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What Information to Leave with a First-Time Babysitter
November 18, 2013 | in Babysitting Jobs
Though it’s difficult to part ways with your child, even if it’s just for a brief period of time, there will come a time when you need a babysitter while you run errands, head to work or embark on a date night with your spouse. Many parents face feelings of anxiety, fear and doubt when trusting another individual to care for their child. According to childcare expert Clair Haas of Kiddie Academy, it is often harder for the parents to leave than for the child to adjust to a new babysitter.
The key to a successful and worry-free outing begins with preparing yourself and more importantly, providing information for your first-time babysitter to ensure that your child is in the best care.
Begin With The Basics
While you are away, you want your child’s routine to stay consistent with a first-time babysitter. Help your sitter learn the ins and outs of your household by inviting her over for a visit prior to the first time you leave your children alone with her.
“Doing your review in the few minutes you have before your dinner reservation will be rushed, and you may forget to pass on key information she needs to know,” says Haas.
During the initial visit, walk your sitter through your home and point out where she can find dishes, meals, snacks, bath accessories, towels, pacifiers, diapers and clothes for your children. An overview of basic household procedures, such as how to dim the lights, work the remote or DVD player and operate kitchen appliances can also better prepare your sitter for the assignment.
Outline the Routine
It’s important for your sitter to be familiar with your child’s routine. If your baby needs to be fed every four hours, provide your sitter with information about his last feeding before you leave. If your children have to be in bed by 8 p.m., make sure that your sitter knows how to best help them fall asleep, whether it’s with a goodnight song or favorite book.
“Write down and review bath time and bed time instructions – including how to get bath water to the proper temperature, how to turn on the monitors and what to do if the baby wakes up,” suggests Haas.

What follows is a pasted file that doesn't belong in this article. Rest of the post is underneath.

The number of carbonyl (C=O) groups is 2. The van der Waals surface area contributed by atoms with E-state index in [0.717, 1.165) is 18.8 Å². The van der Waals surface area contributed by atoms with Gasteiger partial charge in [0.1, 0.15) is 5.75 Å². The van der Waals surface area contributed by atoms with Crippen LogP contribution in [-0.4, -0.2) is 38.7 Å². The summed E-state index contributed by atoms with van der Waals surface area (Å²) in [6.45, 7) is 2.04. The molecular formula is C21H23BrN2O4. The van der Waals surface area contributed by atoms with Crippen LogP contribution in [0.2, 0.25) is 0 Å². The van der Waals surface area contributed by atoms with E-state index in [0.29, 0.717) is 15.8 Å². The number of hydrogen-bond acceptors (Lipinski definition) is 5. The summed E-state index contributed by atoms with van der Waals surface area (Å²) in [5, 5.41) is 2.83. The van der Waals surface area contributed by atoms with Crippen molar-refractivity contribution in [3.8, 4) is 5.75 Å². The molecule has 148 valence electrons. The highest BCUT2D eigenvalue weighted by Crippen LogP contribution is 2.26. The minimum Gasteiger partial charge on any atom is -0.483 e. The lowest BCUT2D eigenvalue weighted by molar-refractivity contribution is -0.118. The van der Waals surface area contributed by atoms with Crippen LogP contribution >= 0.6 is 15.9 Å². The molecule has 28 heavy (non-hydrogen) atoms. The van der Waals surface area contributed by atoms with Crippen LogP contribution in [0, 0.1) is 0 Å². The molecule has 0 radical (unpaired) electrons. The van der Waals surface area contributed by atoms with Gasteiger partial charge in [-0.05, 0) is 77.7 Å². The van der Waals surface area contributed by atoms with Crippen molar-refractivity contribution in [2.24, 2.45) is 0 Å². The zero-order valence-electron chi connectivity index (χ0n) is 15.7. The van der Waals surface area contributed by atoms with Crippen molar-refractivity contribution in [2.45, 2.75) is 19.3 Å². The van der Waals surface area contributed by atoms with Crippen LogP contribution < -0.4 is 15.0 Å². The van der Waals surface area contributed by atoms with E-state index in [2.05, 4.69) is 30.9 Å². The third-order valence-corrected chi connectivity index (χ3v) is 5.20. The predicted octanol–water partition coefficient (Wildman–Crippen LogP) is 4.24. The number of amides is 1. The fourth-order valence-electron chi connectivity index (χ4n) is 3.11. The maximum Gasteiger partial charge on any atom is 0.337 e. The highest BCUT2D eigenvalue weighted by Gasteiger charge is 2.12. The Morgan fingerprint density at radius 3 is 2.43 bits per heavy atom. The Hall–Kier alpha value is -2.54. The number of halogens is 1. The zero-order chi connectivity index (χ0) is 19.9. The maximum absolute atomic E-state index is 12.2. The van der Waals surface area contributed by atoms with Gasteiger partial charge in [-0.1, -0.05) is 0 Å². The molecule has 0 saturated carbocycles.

Provide your sitter with the big picture, suggests Caitlin Cherry, nanny and preschool director. “Explain your child’s schedule – not just the schedule while the sitter will be there, but the whole schedule,” she says. “Your sitter will know your child has to go to bed at 7 p.m. because he starts school or daycare at 7 a.m. It gives your sitter knowledge about the family and your child.”
With more information, your sitter can easily put two and two together when your child is acting out. “The sitter might realize he is actually tired because it is the busiest day of the week for your family,” says Cherry.
Communicate House Rules
Often times, when children are left with a new babysitter, they test the waters and try to break the rules. Communicate the house rules with your sitter so she is prepared and can keep expectations consistent when you are gone.
Don’t doubt your child’s intelligence, says Cherry. Even as an infant your baby knows how to manipulate. “Your child needs to know that the sitter deserves the respect of the parent,” says Cherry. “Your toddler will try to get away with everything so it’s important to tell your child, no matter how old, what is off limits and that the rules still apply.”
In addition to house rules, communicating discipline strategies you find acceptable, such as time out or loss of privileges, will help your sitter establish respect with your children. The key is communicating in detail how you want your household to run while you are away.
“It’s your house and your rules,” says Cherry. “If you do not want your child watching TV, then state it. Be specific and over explain.”
Allowing the rules to change while you are gone can cause havoc for your daily routine. “You end up unhappy, your child is not used to it and you’re breaking your rules for no reason,” says Cherry.
In case of an emergency, your first-time babysitter will need to know how to reach you, a family member or a neighbor. Provide a list of emergency contacts on the refrigerator or somewhere within reach so your sitter is prepared. Review evacuation procedures in case of a fire and shelter areas during inclement weather.
It is crucial you communicate if your child has an allergy or medical condition, as well as the appropriate actions the sitter will need to take in case of an emergency.
More importantly, make yourself available and encourage communication with your sitter. “Ask the sitter to write down times the baby ate and napped for you to review when you get home,” suggests Haas. “Or, if it will ease your anxiety, ask the sitter to send text updates when the baby eats or goes to sleep.”← 24 Blogs Detailing How to Make Polymer Clay Creations | 100 Ways to Show Your Daughter She’s Loved →
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